The Office of National Marine Sanctuaries (ONMS) protects and manages 13 sanctuaries and one marine national monument. Important habitats like breeding and feeding grounds, coral reefs, kelp forests, and historical shipwrecks are represented within the system of marine sanctuaries. ONMS works with the public and federal, state, and local officials to promote conservation while allowing compatible commercial and recreational activities.
Coral reef in Fagatele Bay, American Samoa.
NOAA released a final management plan and environmental impact statement that guides future activities at Fagatele Bay National Marine Sanctuary in American Samoa and outlines the expansion of the sanctuary to include waters with some of the oldest and largest known corals in the world.
The revised management plan, prepared in conjunction with the American Samoan government, is a result of an extensive review process that involved scientific assessment, public comment, community meetings, and consultation with local village and government leaders. NOAA’s Office of National Marine Sanctuaries co-manages the sanctuary with the American Samoa Government and works closely with communities adjacent to the sanctuary, all within the context of Samoan cultural traditions and practices.
The final management plan, combined with a final environmental impact statement, also updates the site’s original management plan and identifies new regulations for greater resource protection. It also proposes changing the name of the sanctuary to the National Marine Sanctuary of American Samoa. These new regulations and name change are expected to go into effect by the end of 2012.
Photos on the left are clay model recreations of the faces of two USS Monitor sailors whose remains were found in the USS Monitor gun turret in 2002. Images on the right are computer enhanced versions showing what the unknown sailors may have looked like while aboard the USS Monitor in 1862. (Image courtesy of Louisiana State University)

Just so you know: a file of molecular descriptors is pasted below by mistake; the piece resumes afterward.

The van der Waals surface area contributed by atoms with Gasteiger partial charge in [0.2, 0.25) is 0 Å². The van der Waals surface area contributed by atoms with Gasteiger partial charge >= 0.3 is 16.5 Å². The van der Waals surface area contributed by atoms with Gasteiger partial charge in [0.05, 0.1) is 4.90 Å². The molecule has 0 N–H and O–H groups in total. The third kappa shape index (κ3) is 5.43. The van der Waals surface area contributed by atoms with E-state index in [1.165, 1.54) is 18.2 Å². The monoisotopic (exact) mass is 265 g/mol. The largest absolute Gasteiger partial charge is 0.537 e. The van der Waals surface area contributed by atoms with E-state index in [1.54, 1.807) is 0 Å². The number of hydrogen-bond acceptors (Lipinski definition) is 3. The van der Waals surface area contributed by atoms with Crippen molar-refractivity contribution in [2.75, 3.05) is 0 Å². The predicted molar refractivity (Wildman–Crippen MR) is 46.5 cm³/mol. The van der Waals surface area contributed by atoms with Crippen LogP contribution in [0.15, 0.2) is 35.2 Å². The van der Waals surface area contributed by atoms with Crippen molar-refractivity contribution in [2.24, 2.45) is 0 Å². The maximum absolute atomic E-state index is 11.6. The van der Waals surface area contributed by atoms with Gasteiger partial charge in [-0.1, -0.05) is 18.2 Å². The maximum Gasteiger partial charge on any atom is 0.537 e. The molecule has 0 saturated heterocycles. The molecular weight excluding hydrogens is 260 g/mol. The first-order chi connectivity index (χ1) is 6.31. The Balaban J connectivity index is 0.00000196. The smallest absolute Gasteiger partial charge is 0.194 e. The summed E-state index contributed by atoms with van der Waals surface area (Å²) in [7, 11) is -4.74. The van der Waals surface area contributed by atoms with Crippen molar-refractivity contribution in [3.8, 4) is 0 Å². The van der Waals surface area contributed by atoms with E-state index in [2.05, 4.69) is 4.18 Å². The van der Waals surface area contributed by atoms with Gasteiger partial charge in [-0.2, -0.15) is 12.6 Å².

At the United States Navy Memorial Museum in Washington, DC, the Monitor National Marine Sanctuary unveiled the faces of two unidentified sailors whose remains were recovered in 2002 from inside the USS Monitor’s turret.
Since their recovery, the remains have resided at the Joint POW/MIA Accounting Command in Hawaii. Ten years later, in an attempt to help solve the mystery of the sailors’ identities, and in honor of the 150th anniversary of the Monitor and her crew, the Forensic Anthropology and Computer Enhancement Services (FACES) lab at Louisiana State University volunteered to put faces on these unknown Monitor sailors. At the lab, scientists and anthropologists using casts of the sailors’ skulls, clay, and computers were able to reconstruct their facial features. By giving these men faces, it is NOAA’s hope that these two sailors will be identified and finally laid to rest.
The unveiling was attended by over 200 invited guests and news media, and the associated story generated more than 2,000 nationwide stories. The skull reconstructions, as well as the facial reconstructions, are currently on display at The Mariner’s Museum in Newport News, Va.
The Monitor National Marine Sanctuary protects the wreck of the famed Civil War ironclad USS Monitor, best known for its battle with the Confederate ironclad Virginia in Hampton Roads, Va., on March 9, 1862.
An abundance of sea life inhabits the Flower Garden Banks National Marine Sanctuary, located 70 to 115 miles off the coasts of Texas and Louisiana.